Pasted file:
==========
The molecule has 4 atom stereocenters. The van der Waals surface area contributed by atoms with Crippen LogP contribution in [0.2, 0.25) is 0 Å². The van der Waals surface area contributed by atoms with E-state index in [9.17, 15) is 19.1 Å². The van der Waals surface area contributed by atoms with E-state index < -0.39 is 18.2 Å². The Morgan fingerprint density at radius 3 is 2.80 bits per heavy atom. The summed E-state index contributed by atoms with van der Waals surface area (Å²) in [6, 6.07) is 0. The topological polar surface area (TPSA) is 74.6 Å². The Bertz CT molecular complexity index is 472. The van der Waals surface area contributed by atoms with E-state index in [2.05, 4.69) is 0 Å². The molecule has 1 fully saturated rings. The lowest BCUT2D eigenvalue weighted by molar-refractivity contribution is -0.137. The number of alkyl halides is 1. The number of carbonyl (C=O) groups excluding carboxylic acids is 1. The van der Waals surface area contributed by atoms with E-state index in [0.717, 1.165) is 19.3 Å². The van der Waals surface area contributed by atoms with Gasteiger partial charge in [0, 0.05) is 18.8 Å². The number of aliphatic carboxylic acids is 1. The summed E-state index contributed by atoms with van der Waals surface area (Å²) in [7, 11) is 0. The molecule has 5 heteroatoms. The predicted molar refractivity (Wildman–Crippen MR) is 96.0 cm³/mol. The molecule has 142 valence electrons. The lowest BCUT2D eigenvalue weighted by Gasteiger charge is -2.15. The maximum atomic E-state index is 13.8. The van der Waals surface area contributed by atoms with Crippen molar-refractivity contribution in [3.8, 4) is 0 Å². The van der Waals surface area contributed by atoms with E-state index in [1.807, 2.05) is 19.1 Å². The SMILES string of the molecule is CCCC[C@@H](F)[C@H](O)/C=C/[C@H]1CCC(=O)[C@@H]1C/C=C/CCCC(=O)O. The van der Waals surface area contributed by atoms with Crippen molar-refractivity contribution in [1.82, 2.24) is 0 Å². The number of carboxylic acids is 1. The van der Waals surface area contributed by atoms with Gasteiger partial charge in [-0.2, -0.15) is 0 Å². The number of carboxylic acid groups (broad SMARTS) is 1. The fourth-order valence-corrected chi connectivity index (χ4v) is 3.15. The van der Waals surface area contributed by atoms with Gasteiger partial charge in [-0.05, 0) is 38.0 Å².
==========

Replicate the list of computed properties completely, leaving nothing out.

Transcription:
The molecule has 4 atom stereocenters. The van der Waals surface area contributed by atoms with Crippen LogP contribution in [0.2, 0.25) is 0 Å². The van der Waals surface area contributed by atoms with E-state index in [9.17, 15) is 19.1 Å². The van der Waals surface area contributed by atoms with E-state index < -0.39 is 18.2 Å². The Morgan fingerprint density at radius 3 is 2.80 bits per heavy atom. The summed E-state index contributed by atoms with van der Waals surface area (Å²) in [6, 6.07) is 0. The topological polar surface area (TPSA) is 74.6 Å². The Bertz CT molecular complexity index is 472. The van der Waals surface area contributed by atoms with E-state index in [2.05, 4.69) is 0 Å². The molecule has 1 fully saturated rings. The lowest BCUT2D eigenvalue weighted by molar-refractivity contribution is -0.137. The number of alkyl halides is 1. The number of carbonyl (C=O) groups excluding carboxylic acids is 1. The van der Waals surface area contributed by atoms with E-state index in [0.717, 1.165) is 19.3 Å². The van der Waals surface area contributed by atoms with Gasteiger partial charge in [0, 0.05) is 18.8 Å². The number of aliphatic carboxylic acids is 1. The summed E-state index contributed by atoms with van der Waals surface area (Å²) in [7, 11) is 0. The molecule has 5 heteroatoms. The predicted molar refractivity (Wildman–Crippen MR) is 96.0 cm³/mol. The molecule has 142 valence electrons. The lowest BCUT2D eigenvalue weighted by Gasteiger charge is -2.15. The maximum atomic E-state index is 13.8. The van der Waals surface area contributed by atoms with Crippen molar-refractivity contribution in [3.8, 4) is 0 Å². The van der Waals surface area contributed by atoms with E-state index in [1.807, 2.05) is 19.1 Å². The SMILES string of the molecule is CCCC[C@@H](F)[C@H](O)/C=C/[C@H]1CCC(=O)[C@@H]1C/C=C/CCCC(=O)O. The van der Waals surface area contributed by atoms with Crippen molar-refractivity contribution in [1.82, 2.24) is 0 Å². The number of carboxylic acids is 1. The van der Waals surface area contributed by atoms with Gasteiger partial charge in [-0.2, -0.15) is 0 Å². The number of carboxylic acid groups (broad SMARTS) is 1. The fourth-order valence-corrected chi connectivity index (χ4v) is 3.15. The van der Waals surface area contributed by atoms with Gasteiger partial charge in [-0.05, 0) is 38.0 Å².